To further corroborate the observation of an optimal R × A region where P out is maximized, these experimental results were compared with micromagnetic simulations of the STT-induced dynamics. The simulations were performed using the object oriented micromagnetic framework (OOMMF)39 to solve the Landau-Lifshitz-Gilbert-Slonczewski (LLGS) equation1. A 2.0 nm thick CoFeB free layer patterned in a 200 nm diameter pillar was considered (matching the stack and geometry of S1 devices). Apart from the geometry, the remaining parameters that were kept constant in the simulations were: Gilbert damping α = 0.01, free layer magnetization Ms = 1.36 × 106 A/m and applied field H bias  = 16 kA/m. The interfacial perpendicular magnetic anisotropy induced by the MgO layer was also considered (interfacial anisotropy constant of 1.5 × 10−3 J/m2 extracted from magnetic measurements).

The simulations were performed with a bias current density of \(\,{J}_{bias}={V}_{break}/(R\times A)\), that were measured experimentally as a function of R × A using a ramp procedure (in a sub-set of devices of Fig. 1). The applied current was successively increased until dielectric breakdown is observed and the measurements fitted to an exponential law. This is the maximum possible current density that can be reached and, theoretically, the current that maximizes P out (within the range of the experimentally achievable values). On the other hand, the spin current polarization (P) was determined using the TMR value and Jullière’s model40 \([TMR=\,2{P}^{2}/(1-{P}^{2})\)]. Hence, the STT-induced dynamics could be computed using the TMR and R × A as input parameters which were swept systematically within the limits of Fig. 3(a).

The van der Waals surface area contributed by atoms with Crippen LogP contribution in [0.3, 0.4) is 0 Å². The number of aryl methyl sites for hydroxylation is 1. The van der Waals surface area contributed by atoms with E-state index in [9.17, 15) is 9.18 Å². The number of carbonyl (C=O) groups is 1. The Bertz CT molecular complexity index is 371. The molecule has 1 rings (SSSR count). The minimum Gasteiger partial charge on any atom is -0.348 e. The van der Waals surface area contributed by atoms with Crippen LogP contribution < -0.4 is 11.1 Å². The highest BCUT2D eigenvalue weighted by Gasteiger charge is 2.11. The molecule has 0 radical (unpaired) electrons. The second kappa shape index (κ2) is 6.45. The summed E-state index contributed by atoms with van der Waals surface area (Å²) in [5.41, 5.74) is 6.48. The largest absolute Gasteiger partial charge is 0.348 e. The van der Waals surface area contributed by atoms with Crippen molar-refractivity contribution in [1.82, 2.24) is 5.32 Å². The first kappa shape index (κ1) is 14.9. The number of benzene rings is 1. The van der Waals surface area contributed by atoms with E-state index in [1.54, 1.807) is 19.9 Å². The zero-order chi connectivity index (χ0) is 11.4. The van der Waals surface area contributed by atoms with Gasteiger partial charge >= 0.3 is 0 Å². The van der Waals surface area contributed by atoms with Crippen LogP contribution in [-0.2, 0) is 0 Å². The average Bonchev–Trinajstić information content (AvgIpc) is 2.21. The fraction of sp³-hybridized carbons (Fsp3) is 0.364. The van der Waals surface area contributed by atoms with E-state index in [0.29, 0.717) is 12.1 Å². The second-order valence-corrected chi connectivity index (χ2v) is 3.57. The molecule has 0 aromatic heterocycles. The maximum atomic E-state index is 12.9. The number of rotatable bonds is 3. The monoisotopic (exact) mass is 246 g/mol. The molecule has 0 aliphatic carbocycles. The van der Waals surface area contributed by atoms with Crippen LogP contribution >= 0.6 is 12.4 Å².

Then, the P out delivered to a load with impedance R L was then calculated from the induced dynamics using11, 41:

$$\langle {P}_{out}\rangle \approx \frac{\langle {V}_{out}^{2}\rangle }{{R}_{L}}=\frac{{{I}_{bias}}^{2}\Delta {R}^{2}{R}_{L}}{2{(R+{R}_{L})}^{2}}.$$

Here, \({V}_{out}(t)={\rm{\Delta }}R\cdot \,\cos (wt){I}_{bias}\) is the RF output voltage, R stands for resistance of the STNO and ΔR stands for the peak-to-peak amplitude of the STNO impedance variation during an oscillation period.

Therefore, the input R × A value will set the I bias used, along with the value of R and ΔR (this last parameter also depends on the TMR). As for the input TMR value, it has a twofold influence on P out . On one hand, ΔR for a given oscillation amplitude is proportional to the TMR value. On the other hand, the oscillation amplitude for a given current density depends on the spin current polarization which is also linked to the TMR value.

During the simulations, the P out values delivered to a matched load were computed from equation (3) by setting R L  = R, with the result of this procedure being plotted in Fig. 3(b). Remarkably, the optimal R × A region where P out is maximized was also observed in the simulated case, although with the optimal region occurring for smaller R × A values (maximum around 8 Ωµm2). The calculated P out values (up to 100 nW) are also lower than the ones that were experimentally measured (up to 200 nW). A part of this discrepancy can be attributed to the thermally-induced precessions that were neglected in the simulations. Note that an overall increase of the magnetization oscillation amplitude would increase P out more significantly for larger R × A values, moving the optimal R × A region to values closer to the experimental data. Nevertheless, the simulations corroborate the observation of an R × A region that maximizes P out .

Critical current densities for STT

To achieve very large amplitude oscillations before the dielectric breakdown of the MTJ, a very low critical current density for STT-induced magnetic precession J STT is required. In fact, it was shown theoretically that P out increases with J/J STT 42. The fact that STT excited oscillations are observed in the full measured R × A range is surprising. Since these oscillations can only be obtained when the condition \(\,{J}_{STT} < {J}_{break}\) is met, the observation of oscillations even for R × A values of ~40 Ωµm2 can only be understood if, in this large R × A range, J STT is unexpectedly small or J break is unexpectedly large.